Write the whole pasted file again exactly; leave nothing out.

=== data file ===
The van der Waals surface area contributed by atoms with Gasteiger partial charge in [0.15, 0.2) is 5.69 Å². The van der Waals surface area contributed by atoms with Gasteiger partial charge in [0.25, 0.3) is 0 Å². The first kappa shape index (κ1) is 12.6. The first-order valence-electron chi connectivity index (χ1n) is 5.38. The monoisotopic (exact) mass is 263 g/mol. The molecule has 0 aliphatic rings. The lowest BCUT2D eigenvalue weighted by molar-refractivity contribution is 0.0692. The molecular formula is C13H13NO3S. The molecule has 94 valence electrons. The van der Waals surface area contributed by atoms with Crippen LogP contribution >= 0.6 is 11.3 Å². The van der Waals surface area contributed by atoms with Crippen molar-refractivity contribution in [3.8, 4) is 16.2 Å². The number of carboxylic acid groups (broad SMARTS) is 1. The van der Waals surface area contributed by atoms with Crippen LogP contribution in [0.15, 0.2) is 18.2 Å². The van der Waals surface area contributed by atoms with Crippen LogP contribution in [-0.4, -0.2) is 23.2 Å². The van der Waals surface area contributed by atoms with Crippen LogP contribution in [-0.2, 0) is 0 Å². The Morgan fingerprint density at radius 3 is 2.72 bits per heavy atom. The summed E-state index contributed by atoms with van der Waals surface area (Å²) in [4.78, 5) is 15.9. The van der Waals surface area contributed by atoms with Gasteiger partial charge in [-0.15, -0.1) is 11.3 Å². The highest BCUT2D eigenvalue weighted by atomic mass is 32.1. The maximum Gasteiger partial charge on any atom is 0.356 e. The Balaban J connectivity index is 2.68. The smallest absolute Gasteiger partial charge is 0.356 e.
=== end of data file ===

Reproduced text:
The van der Waals surface area contributed by atoms with Gasteiger partial charge in [0.15, 0.2) is 5.69 Å². The van der Waals surface area contributed by atoms with Gasteiger partial charge in [0.25, 0.3) is 0 Å². The first kappa shape index (κ1) is 12.6. The first-order valence-electron chi connectivity index (χ1n) is 5.38. The monoisotopic (exact) mass is 263 g/mol. The molecule has 0 aliphatic rings. The lowest BCUT2D eigenvalue weighted by molar-refractivity contribution is 0.0692. The molecular formula is C13H13NO3S. The molecule has 94 valence electrons. The van der Waals surface area contributed by atoms with Crippen LogP contribution >= 0.6 is 11.3 Å². The van der Waals surface area contributed by atoms with Crippen molar-refractivity contribution in [3.8, 4) is 16.2 Å². The number of carboxylic acid groups (broad SMARTS) is 1. The van der Waals surface area contributed by atoms with Crippen LogP contribution in [0.15, 0.2) is 18.2 Å². The van der Waals surface area contributed by atoms with Crippen LogP contribution in [-0.4, -0.2) is 23.2 Å². The van der Waals surface area contributed by atoms with Crippen LogP contribution in [-0.2, 0) is 0 Å². The Morgan fingerprint density at radius 3 is 2.72 bits per heavy atom. The summed E-state index contributed by atoms with van der Waals surface area (Å²) in [4.78, 5) is 15.9. The van der Waals surface area contributed by atoms with Gasteiger partial charge in [-0.15, -0.1) is 11.3 Å². The highest BCUT2D eigenvalue weighted by atomic mass is 32.1. The maximum Gasteiger partial charge on any atom is 0.356 e. The Balaban J connectivity index is 2.68. The smallest absolute Gasteiger partial charge is 0.356 e.